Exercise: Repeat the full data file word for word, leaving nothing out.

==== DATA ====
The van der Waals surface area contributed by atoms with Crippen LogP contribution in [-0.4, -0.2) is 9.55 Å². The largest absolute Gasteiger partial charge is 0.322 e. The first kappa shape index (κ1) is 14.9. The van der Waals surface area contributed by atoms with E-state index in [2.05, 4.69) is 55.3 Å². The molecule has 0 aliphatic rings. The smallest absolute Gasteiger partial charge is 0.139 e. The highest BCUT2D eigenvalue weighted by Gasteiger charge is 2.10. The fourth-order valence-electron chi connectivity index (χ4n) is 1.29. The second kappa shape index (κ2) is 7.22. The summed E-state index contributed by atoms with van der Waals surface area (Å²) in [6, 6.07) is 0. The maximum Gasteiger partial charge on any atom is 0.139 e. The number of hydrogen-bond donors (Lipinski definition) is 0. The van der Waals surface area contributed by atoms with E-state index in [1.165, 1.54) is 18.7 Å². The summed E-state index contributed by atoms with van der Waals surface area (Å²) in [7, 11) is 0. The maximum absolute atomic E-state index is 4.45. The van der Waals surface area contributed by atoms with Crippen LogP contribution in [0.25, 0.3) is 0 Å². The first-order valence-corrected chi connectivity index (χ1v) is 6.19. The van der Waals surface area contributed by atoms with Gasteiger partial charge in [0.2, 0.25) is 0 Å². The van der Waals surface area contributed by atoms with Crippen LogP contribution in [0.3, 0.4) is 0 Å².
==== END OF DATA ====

The van der Waals surface area contributed by atoms with Crippen LogP contribution in [-0.4, -0.2) is 9.55 Å². The largest absolute Gasteiger partial charge is 0.322 e. The first kappa shape index (κ1) is 14.9. The van der Waals surface area contributed by atoms with E-state index in [2.05, 4.69) is 55.3 Å². The molecule has 0 aliphatic rings. The smallest absolute Gasteiger partial charge is 0.139 e. The highest BCUT2D eigenvalue weighted by Gasteiger charge is 2.10. The fourth-order valence-electron chi connectivity index (χ4n) is 1.29. The second kappa shape index (κ2) is 7.22. The summed E-state index contributed by atoms with van der Waals surface area (Å²) in [6, 6.07) is 0. The maximum Gasteiger partial charge on any atom is 0.139 e. The number of hydrogen-bond donors (Lipinski definition) is 0. The van der Waals surface area contributed by atoms with E-state index in [1.165, 1.54) is 18.7 Å². The summed E-state index contributed by atoms with van der Waals surface area (Å²) in [7, 11) is 0. The maximum absolute atomic E-state index is 4.45. The van der Waals surface area contributed by atoms with Crippen LogP contribution in [0.25, 0.3) is 0 Å². The first-order valence-corrected chi connectivity index (χ1v) is 6.19. The van der Waals surface area contributed by atoms with Gasteiger partial charge in [0.2, 0.25) is 0 Å². The van der Waals surface area contributed by atoms with Crippen LogP contribution in [0.3, 0.4) is 0 Å².